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Chapter XXXII
 Tuesday  afternoon  came, and waned to the twilight. The village of St.
Petersburg still mourned. The lost children had not been found. Public
prayers had been offered up for them, and many and many a private prayer
that had the petitioner's whole heart in it; but still no good news came
from the cave. The majority of the searchers had given up the quest and
gone back to their daily avocations, saying that it was plain the children
could never be found. Mrs. Thatcher was very ill, and a great part of the
time delirious. People said it was heartbreaking to hear her call her
child, and raise her head and listen a whole minute at a time, then lay it
wearily down again with a moan. Aunt Polly had drooped into a settled
melancholy, and her gray hair had grown almost white. The village went to
its rest on Tuesday night, sad and forlorn.
Away in the middle of the night a wild peal burst from the village
bells, and in a moment the streets were swarming with frantic half-clad
people, who shouted, "Turn out! turn out! they're found! they're found!"
Tin pans and horns were added to the din, the population massed itself and
moved toward the river, met the children coming in an open carriage drawn
by shouting citizens, thronged around it, joined its homeward march, and
swept magnificently up the main street roaring huzzah after huzzah!
The village was illuminated; nobody went to bed again; it was the
greatest night the little town had ever seen. During the first half-hour a
procession of villagers filed through Judge Thatcher's house, seized the
saved ones and kissed them, squeezed Mrs. Thatcher's hand, tried to speak
but couldn't-and drifted out raining tears all over the place.
Aunt Polly's happiness was complete, and Mrs. Thatcher's nearly so. It
would be complete, however, as soon as the messenger dispatched with the
great news to the cave should get the word to her husband. Tom lay upon a
sofa with an eager auditory about him and told the history of the
wonderful adventure, putting in many striking additions to adorn it
withal; and closed with a description of how he left Becky and went on an
exploring expedition; how he followed two avenues as far as his kite-line
would reach; how he followed a third to the fullest stretch of the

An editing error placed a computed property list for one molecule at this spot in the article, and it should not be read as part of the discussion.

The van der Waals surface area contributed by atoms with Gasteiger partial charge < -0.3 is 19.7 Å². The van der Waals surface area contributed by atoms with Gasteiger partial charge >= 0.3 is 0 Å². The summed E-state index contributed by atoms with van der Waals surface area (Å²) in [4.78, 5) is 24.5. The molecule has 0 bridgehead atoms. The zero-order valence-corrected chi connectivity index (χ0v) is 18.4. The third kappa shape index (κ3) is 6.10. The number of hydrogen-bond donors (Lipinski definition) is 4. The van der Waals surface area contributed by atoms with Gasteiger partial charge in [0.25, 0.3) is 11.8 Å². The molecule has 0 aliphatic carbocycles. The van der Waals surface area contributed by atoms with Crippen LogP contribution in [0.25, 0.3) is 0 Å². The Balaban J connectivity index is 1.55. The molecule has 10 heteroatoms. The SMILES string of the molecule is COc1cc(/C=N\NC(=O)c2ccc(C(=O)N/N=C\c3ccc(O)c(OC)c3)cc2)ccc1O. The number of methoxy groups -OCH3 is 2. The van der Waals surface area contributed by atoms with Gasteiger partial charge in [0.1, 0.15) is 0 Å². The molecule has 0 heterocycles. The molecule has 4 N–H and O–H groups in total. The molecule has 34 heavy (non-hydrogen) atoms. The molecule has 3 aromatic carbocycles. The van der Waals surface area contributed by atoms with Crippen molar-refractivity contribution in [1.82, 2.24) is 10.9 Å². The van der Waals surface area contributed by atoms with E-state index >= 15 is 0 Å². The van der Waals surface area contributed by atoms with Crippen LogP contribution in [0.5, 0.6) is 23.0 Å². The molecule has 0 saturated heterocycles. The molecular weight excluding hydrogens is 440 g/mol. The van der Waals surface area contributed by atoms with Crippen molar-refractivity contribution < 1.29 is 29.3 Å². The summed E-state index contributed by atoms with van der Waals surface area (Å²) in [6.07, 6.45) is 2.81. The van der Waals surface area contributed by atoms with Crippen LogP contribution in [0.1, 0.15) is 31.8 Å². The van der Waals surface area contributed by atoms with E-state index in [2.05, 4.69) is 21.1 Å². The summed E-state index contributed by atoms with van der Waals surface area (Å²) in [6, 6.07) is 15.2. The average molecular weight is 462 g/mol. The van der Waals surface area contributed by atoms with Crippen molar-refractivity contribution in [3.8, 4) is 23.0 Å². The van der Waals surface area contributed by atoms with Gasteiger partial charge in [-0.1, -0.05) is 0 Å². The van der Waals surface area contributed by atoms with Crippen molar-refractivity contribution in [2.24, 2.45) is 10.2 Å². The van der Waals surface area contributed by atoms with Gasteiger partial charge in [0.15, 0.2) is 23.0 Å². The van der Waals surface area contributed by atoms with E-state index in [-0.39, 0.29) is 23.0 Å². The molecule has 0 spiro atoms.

kite-line, and was about to turn back when he glimpsed a far-off speck
that looked like daylight; dropped the line and groped toward it, pushed
his head and shoulders through a small hole, and saw the broad Mississippi
rolling by! And if it had only happened to be night he would not have seen
that speck of daylight and would not have explored that passage any more!
He told how he went back for Becky and broke the good news and she told
him not to fret her with such stuff, for she was tired, and knew she was
going to die, and wanted to. He described how he labored with her and
convinced her; and how she almost died for joy when she had groped to
where she actually saw the blue speck of daylight; how he pushed his way
out at the hole and then helped her out; how they sat there and cried for
gladness; how some men came along in a skiff and Tom hailed them and told
them their situation and their famished condition; how the men didn't
believe the wild tale at first, "because," said they, "you are five miles
down the river below the valley the cave is in"-then took them aboard,
rowed to a house, gave them supper, made them rest till two or three hours
after dark and then brought them home.
Before day-dawn, Judge Thatcher and the handful of searchers with him
were tracked out, in the cave, by the twine clews they had strung behind
them, and informed of the great news.
Three days and nights of toil and hunger in the cave were not to be
shaken off at once, as Tom and Becky soon discovered. They were bedridden
all of Wednesday and Thursday, and seemed to grow more and more tired and
worn, all the time. Tom got about, a little, on Thursday, was down-town
Friday, and nearly as whole as ever Saturday; but Becky did not leave her
room until Sunday, and then she looked as if she had passed through a
wasting illness.
Tom learned of Huck's sickness and went to see him on Friday, but could
not be admitted to the bedroom; neither could he on Saturday or Sunday. He
was admitted daily after that, but was warned to keep still about his
adventure and introduce no exciting topic. The Widow Douglas stayed by to
see that he obeyed. At home Tom learned of the Cardiff Hill event; also
that the "ragged man's" body had eventually been found in the river near
the ferrylanding; he had been drowned while trying to escape, perhaps.
About a fortnight after Tom's rescue from the cave, he started off to
visit Huck, who had grown plenty strong enough, now, to hear exciting
talk, and Tom had some that would interest him, he thought. Judge
Thatcher's house was on Tom's way, and he stopped to see Becky. The Judge
and some friends set Tom to talking, and some one asked him ironically if
he wouldn't like to go to the cave again. Tom said he thought he wouldn't
mind it. The Judge said:
"Well, there are others just like you, Tom, I've not the least doubt.
But we have taken care of that. Nobody will get lost in that cave any
"Because I had its big door sheathed with boiler iron two weeks ago,
and triple-locked-and I've got the keys."
Tom turned as white as a sheet.
"What's the matter, boy! Here, run, somebody! Fetch a glass of water!"
The water was brought and thrown into Tom's face.
"Ah, now you're all right. What was the matter with you, Tom?"
"Oh, Judge, Injun Joe's in the cave!"